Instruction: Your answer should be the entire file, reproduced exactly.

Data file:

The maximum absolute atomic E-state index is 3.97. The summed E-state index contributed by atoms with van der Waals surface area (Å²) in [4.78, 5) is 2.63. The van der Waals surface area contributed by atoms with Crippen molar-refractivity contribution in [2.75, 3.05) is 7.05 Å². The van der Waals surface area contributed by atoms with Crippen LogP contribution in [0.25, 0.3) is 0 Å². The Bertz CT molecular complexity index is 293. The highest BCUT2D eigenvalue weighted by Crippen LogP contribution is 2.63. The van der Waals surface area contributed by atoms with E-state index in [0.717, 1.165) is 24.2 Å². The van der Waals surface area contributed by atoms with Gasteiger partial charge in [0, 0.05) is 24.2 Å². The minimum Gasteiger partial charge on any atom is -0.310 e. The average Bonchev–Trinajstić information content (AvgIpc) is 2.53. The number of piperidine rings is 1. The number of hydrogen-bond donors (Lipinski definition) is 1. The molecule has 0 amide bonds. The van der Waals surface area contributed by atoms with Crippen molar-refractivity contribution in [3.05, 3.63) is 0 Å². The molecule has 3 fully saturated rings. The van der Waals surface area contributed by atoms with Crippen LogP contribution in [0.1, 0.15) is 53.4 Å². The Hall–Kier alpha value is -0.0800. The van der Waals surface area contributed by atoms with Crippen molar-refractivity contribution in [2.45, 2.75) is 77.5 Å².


The maximum absolute atomic E-state index is 3.97. The summed E-state index contributed by atoms with van der Waals surface area (Å²) in [4.78, 5) is 2.63. The van der Waals surface area contributed by atoms with Crippen molar-refractivity contribution in [2.75, 3.05) is 7.05 Å². The van der Waals surface area contributed by atoms with Crippen LogP contribution in [0.25, 0.3) is 0 Å². The Bertz CT molecular complexity index is 293. The highest BCUT2D eigenvalue weighted by Crippen LogP contribution is 2.63. The van der Waals surface area contributed by atoms with E-state index in [0.717, 1.165) is 24.2 Å². The van der Waals surface area contributed by atoms with Gasteiger partial charge in [0, 0.05) is 24.2 Å². The minimum Gasteiger partial charge on any atom is -0.310 e. The average Bonchev–Trinajstić information content (AvgIpc) is 2.53. The number of piperidine rings is 1. The number of hydrogen-bond donors (Lipinski definition) is 1. The molecule has 0 amide bonds. The van der Waals surface area contributed by atoms with Crippen molar-refractivity contribution in [3.05, 3.63) is 0 Å². The molecule has 3 fully saturated rings. The van der Waals surface area contributed by atoms with Crippen LogP contribution in [0.1, 0.15) is 53.4 Å². The Hall–Kier alpha value is -0.0800. The van der Waals surface area contributed by atoms with Crippen molar-refractivity contribution in [2.45, 2.75) is 77.5 Å².